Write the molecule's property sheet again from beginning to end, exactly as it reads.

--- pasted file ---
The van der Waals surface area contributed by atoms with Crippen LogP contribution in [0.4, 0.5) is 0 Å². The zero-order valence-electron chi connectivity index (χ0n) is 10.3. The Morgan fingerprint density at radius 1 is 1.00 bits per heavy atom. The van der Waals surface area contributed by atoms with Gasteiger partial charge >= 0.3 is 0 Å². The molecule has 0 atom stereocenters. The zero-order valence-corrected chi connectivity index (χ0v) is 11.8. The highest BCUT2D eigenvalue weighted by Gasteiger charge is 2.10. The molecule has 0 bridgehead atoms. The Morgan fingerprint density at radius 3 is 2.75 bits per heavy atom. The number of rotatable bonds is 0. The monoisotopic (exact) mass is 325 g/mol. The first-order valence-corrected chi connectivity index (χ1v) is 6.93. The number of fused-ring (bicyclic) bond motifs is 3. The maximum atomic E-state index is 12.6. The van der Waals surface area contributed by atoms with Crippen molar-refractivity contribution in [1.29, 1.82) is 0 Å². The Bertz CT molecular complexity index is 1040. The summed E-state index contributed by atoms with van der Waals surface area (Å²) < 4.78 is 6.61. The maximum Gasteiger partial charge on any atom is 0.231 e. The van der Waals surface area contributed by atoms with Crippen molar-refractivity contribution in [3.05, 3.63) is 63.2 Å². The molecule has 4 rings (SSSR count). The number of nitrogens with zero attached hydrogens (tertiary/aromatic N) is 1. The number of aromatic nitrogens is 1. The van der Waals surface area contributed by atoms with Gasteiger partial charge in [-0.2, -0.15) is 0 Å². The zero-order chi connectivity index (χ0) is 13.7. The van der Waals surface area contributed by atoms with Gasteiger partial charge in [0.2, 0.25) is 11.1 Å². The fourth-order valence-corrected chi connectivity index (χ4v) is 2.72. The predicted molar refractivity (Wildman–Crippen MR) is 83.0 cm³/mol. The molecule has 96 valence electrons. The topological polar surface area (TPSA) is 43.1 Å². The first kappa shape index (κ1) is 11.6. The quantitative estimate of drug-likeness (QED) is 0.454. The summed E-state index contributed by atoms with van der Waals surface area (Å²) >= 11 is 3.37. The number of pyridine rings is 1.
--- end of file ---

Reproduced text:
The van der Waals surface area contributed by atoms with Crippen LogP contribution in [0.4, 0.5) is 0 Å². The zero-order valence-electron chi connectivity index (χ0n) is 10.3. The Morgan fingerprint density at radius 1 is 1.00 bits per heavy atom. The van der Waals surface area contributed by atoms with Gasteiger partial charge >= 0.3 is 0 Å². The molecule has 0 atom stereocenters. The zero-order valence-corrected chi connectivity index (χ0v) is 11.8. The highest BCUT2D eigenvalue weighted by Gasteiger charge is 2.10. The molecule has 0 bridgehead atoms. The Morgan fingerprint density at radius 3 is 2.75 bits per heavy atom. The number of rotatable bonds is 0. The monoisotopic (exact) mass is 325 g/mol. The first-order valence-corrected chi connectivity index (χ1v) is 6.93. The number of fused-ring (bicyclic) bond motifs is 3. The maximum atomic E-state index is 12.6. The van der Waals surface area contributed by atoms with Crippen molar-refractivity contribution in [1.29, 1.82) is 0 Å². The Bertz CT molecular complexity index is 1040. The summed E-state index contributed by atoms with van der Waals surface area (Å²) < 4.78 is 6.61. The maximum Gasteiger partial charge on any atom is 0.231 e. The van der Waals surface area contributed by atoms with Crippen molar-refractivity contribution in [3.05, 3.63) is 63.2 Å². The molecule has 4 rings (SSSR count). The number of nitrogens with zero attached hydrogens (tertiary/aromatic N) is 1. The number of aromatic nitrogens is 1. The van der Waals surface area contributed by atoms with Gasteiger partial charge in [-0.2, -0.15) is 0 Å². The zero-order chi connectivity index (χ0) is 13.7. The van der Waals surface area contributed by atoms with Gasteiger partial charge in [0.2, 0.25) is 11.1 Å². The fourth-order valence-corrected chi connectivity index (χ4v) is 2.72. The predicted molar refractivity (Wildman–Crippen MR) is 83.0 cm³/mol. The molecule has 96 valence electrons. The topological polar surface area (TPSA) is 43.1 Å². The first kappa shape index (κ1) is 11.6. The quantitative estimate of drug-likeness (QED) is 0.454. The summed E-state index contributed by atoms with van der Waals surface area (Å²) >= 11 is 3.37. The number of pyridine rings is 1.